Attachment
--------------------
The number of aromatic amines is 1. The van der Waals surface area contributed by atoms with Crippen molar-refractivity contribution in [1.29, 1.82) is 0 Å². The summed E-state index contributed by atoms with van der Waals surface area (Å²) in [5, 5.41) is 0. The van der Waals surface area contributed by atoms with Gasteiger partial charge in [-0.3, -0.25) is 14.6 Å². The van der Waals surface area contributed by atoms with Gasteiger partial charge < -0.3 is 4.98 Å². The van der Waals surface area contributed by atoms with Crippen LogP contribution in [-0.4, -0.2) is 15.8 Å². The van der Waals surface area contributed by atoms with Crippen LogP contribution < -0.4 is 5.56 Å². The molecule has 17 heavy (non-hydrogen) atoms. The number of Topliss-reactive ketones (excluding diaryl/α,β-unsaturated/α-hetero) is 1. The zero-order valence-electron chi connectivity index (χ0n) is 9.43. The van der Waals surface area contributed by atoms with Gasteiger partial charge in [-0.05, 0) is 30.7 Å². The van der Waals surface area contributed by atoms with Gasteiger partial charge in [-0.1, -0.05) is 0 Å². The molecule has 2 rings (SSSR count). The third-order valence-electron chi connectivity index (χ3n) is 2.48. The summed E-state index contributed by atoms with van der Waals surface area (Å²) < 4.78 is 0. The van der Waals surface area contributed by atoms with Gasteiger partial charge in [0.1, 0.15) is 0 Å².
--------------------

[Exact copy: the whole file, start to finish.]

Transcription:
The number of aromatic amines is 1. The van der Waals surface area contributed by atoms with Crippen molar-refractivity contribution in [1.29, 1.82) is 0 Å². The summed E-state index contributed by atoms with van der Waals surface area (Å²) in [5, 5.41) is 0. The van der Waals surface area contributed by atoms with Gasteiger partial charge in [-0.3, -0.25) is 14.6 Å². The van der Waals surface area contributed by atoms with Gasteiger partial charge < -0.3 is 4.98 Å². The van der Waals surface area contributed by atoms with Crippen LogP contribution in [-0.4, -0.2) is 15.8 Å². The van der Waals surface area contributed by atoms with Crippen LogP contribution < -0.4 is 5.56 Å². The molecule has 17 heavy (non-hydrogen) atoms. The number of Topliss-reactive ketones (excluding diaryl/α,β-unsaturated/α-hetero) is 1. The zero-order valence-electron chi connectivity index (χ0n) is 9.43. The van der Waals surface area contributed by atoms with Gasteiger partial charge in [-0.05, 0) is 30.7 Å². The van der Waals surface area contributed by atoms with Gasteiger partial charge in [-0.1, -0.05) is 0 Å². The molecule has 2 rings (SSSR count). The third-order valence-electron chi connectivity index (χ3n) is 2.48. The summed E-state index contributed by atoms with van der Waals surface area (Å²) < 4.78 is 0. The van der Waals surface area contributed by atoms with Gasteiger partial charge in [0.1, 0.15) is 0 Å².